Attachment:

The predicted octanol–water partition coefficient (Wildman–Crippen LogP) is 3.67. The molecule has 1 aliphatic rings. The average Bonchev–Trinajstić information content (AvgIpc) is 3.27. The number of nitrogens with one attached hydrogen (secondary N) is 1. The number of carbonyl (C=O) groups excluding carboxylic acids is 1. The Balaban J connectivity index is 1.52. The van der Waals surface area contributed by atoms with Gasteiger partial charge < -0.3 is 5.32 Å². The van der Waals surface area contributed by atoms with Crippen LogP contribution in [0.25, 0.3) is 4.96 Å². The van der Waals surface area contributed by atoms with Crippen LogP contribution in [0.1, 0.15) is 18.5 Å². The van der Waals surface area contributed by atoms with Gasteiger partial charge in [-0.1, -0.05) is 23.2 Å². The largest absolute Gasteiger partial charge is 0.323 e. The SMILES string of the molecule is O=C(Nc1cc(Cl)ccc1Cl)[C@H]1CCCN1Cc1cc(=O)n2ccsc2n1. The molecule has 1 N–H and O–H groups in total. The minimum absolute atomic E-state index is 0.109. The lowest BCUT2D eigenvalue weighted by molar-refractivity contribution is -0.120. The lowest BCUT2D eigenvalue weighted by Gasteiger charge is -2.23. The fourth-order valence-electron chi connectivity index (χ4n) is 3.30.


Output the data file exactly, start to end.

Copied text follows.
The predicted octanol–water partition coefficient (Wildman–Crippen LogP) is 3.67. The molecule has 1 aliphatic rings. The average Bonchev–Trinajstić information content (AvgIpc) is 3.27. The number of nitrogens with one attached hydrogen (secondary N) is 1. The number of carbonyl (C=O) groups excluding carboxylic acids is 1. The Balaban J connectivity index is 1.52. The van der Waals surface area contributed by atoms with Gasteiger partial charge < -0.3 is 5.32 Å². The van der Waals surface area contributed by atoms with Crippen LogP contribution in [0.25, 0.3) is 4.96 Å². The van der Waals surface area contributed by atoms with Crippen LogP contribution in [0.1, 0.15) is 18.5 Å². The van der Waals surface area contributed by atoms with Gasteiger partial charge in [-0.1, -0.05) is 23.2 Å². The largest absolute Gasteiger partial charge is 0.323 e. The SMILES string of the molecule is O=C(Nc1cc(Cl)ccc1Cl)[C@H]1CCCN1Cc1cc(=O)n2ccsc2n1. The molecule has 1 N–H and O–H groups in total. The minimum absolute atomic E-state index is 0.109. The lowest BCUT2D eigenvalue weighted by molar-refractivity contribution is -0.120. The lowest BCUT2D eigenvalue weighted by Gasteiger charge is -2.23. The fourth-order valence-electron chi connectivity index (χ4n) is 3.30.